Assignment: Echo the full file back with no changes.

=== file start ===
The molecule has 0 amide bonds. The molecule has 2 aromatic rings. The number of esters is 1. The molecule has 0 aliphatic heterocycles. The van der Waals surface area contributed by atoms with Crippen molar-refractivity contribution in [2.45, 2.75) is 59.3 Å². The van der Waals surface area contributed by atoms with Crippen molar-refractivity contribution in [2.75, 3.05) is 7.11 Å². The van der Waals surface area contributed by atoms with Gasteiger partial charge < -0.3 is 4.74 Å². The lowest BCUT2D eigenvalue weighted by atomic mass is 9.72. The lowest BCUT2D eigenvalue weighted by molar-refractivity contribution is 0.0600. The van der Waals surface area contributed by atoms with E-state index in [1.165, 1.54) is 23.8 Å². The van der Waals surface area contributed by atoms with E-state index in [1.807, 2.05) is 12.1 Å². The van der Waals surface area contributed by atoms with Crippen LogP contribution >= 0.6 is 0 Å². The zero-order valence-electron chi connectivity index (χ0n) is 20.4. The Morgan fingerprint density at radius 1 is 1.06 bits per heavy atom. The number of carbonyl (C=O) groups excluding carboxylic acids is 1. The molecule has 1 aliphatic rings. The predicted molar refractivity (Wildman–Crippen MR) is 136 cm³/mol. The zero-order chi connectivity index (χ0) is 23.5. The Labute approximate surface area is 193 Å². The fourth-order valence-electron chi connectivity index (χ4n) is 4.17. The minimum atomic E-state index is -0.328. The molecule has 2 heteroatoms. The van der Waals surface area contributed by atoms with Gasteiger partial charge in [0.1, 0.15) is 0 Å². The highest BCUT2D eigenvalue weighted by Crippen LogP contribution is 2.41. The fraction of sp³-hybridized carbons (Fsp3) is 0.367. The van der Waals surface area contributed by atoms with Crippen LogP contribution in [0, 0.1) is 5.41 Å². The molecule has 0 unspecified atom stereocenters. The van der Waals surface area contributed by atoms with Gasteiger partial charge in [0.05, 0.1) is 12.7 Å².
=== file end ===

The molecule has 0 amide bonds. The molecule has 2 aromatic rings. The number of esters is 1. The molecule has 0 aliphatic heterocycles. The van der Waals surface area contributed by atoms with Crippen molar-refractivity contribution in [2.45, 2.75) is 59.3 Å². The van der Waals surface area contributed by atoms with Crippen molar-refractivity contribution in [2.75, 3.05) is 7.11 Å². The van der Waals surface area contributed by atoms with Gasteiger partial charge < -0.3 is 4.74 Å². The lowest BCUT2D eigenvalue weighted by atomic mass is 9.72. The lowest BCUT2D eigenvalue weighted by molar-refractivity contribution is 0.0600. The van der Waals surface area contributed by atoms with E-state index in [1.165, 1.54) is 23.8 Å². The van der Waals surface area contributed by atoms with E-state index in [1.807, 2.05) is 12.1 Å². The van der Waals surface area contributed by atoms with Crippen LogP contribution >= 0.6 is 0 Å². The zero-order valence-electron chi connectivity index (χ0n) is 20.4. The Morgan fingerprint density at radius 1 is 1.06 bits per heavy atom. The number of carbonyl (C=O) groups excluding carboxylic acids is 1. The molecule has 1 aliphatic rings. The predicted molar refractivity (Wildman–Crippen MR) is 136 cm³/mol. The zero-order chi connectivity index (χ0) is 23.5. The Labute approximate surface area is 193 Å². The fourth-order valence-electron chi connectivity index (χ4n) is 4.17. The minimum atomic E-state index is -0.328. The molecule has 2 heteroatoms. The van der Waals surface area contributed by atoms with Gasteiger partial charge in [0.1, 0.15) is 0 Å². The highest BCUT2D eigenvalue weighted by Crippen LogP contribution is 2.41. The fraction of sp³-hybridized carbons (Fsp3) is 0.367. The van der Waals surface area contributed by atoms with Crippen LogP contribution in [0, 0.1) is 5.41 Å². The molecule has 0 unspecified atom stereocenters. The van der Waals surface area contributed by atoms with Gasteiger partial charge in [0.05, 0.1) is 12.7 Å².